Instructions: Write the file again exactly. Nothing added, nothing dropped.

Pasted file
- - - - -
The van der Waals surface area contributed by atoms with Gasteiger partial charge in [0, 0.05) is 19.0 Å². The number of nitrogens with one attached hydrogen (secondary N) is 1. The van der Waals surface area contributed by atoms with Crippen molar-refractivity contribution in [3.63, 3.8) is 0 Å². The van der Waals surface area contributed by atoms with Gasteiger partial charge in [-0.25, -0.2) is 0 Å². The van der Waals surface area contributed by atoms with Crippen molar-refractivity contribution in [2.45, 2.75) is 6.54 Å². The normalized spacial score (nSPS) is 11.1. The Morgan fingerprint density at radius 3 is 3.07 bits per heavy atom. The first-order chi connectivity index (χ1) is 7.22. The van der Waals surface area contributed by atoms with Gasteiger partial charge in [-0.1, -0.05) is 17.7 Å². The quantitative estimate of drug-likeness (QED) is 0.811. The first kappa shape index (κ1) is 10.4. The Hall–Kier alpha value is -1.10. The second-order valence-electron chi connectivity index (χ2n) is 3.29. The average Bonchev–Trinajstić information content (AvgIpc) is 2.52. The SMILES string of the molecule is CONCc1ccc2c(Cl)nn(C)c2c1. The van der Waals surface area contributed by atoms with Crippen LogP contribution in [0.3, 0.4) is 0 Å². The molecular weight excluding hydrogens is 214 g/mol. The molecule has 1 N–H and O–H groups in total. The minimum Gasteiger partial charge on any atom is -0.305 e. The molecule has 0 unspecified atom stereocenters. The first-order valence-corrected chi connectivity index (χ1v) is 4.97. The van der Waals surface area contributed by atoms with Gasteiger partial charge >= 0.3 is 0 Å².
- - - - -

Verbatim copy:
The van der Waals surface area contributed by atoms with Gasteiger partial charge in [0, 0.05) is 19.0 Å². The number of nitrogens with one attached hydrogen (secondary N) is 1. The van der Waals surface area contributed by atoms with Crippen molar-refractivity contribution in [3.63, 3.8) is 0 Å². The van der Waals surface area contributed by atoms with Gasteiger partial charge in [-0.25, -0.2) is 0 Å². The van der Waals surface area contributed by atoms with Crippen molar-refractivity contribution in [2.45, 2.75) is 6.54 Å². The normalized spacial score (nSPS) is 11.1. The Morgan fingerprint density at radius 3 is 3.07 bits per heavy atom. The first-order chi connectivity index (χ1) is 7.22. The van der Waals surface area contributed by atoms with Gasteiger partial charge in [-0.1, -0.05) is 17.7 Å². The quantitative estimate of drug-likeness (QED) is 0.811. The first kappa shape index (κ1) is 10.4. The Hall–Kier alpha value is -1.10. The second-order valence-electron chi connectivity index (χ2n) is 3.29. The average Bonchev–Trinajstić information content (AvgIpc) is 2.52. The SMILES string of the molecule is CONCc1ccc2c(Cl)nn(C)c2c1. The van der Waals surface area contributed by atoms with Crippen LogP contribution in [0.3, 0.4) is 0 Å². The molecular weight excluding hydrogens is 214 g/mol. The molecule has 1 N–H and O–H groups in total. The minimum Gasteiger partial charge on any atom is -0.305 e. The molecule has 0 unspecified atom stereocenters. The first-order valence-corrected chi connectivity index (χ1v) is 4.97. The van der Waals surface area contributed by atoms with Gasteiger partial charge >= 0.3 is 0 Å².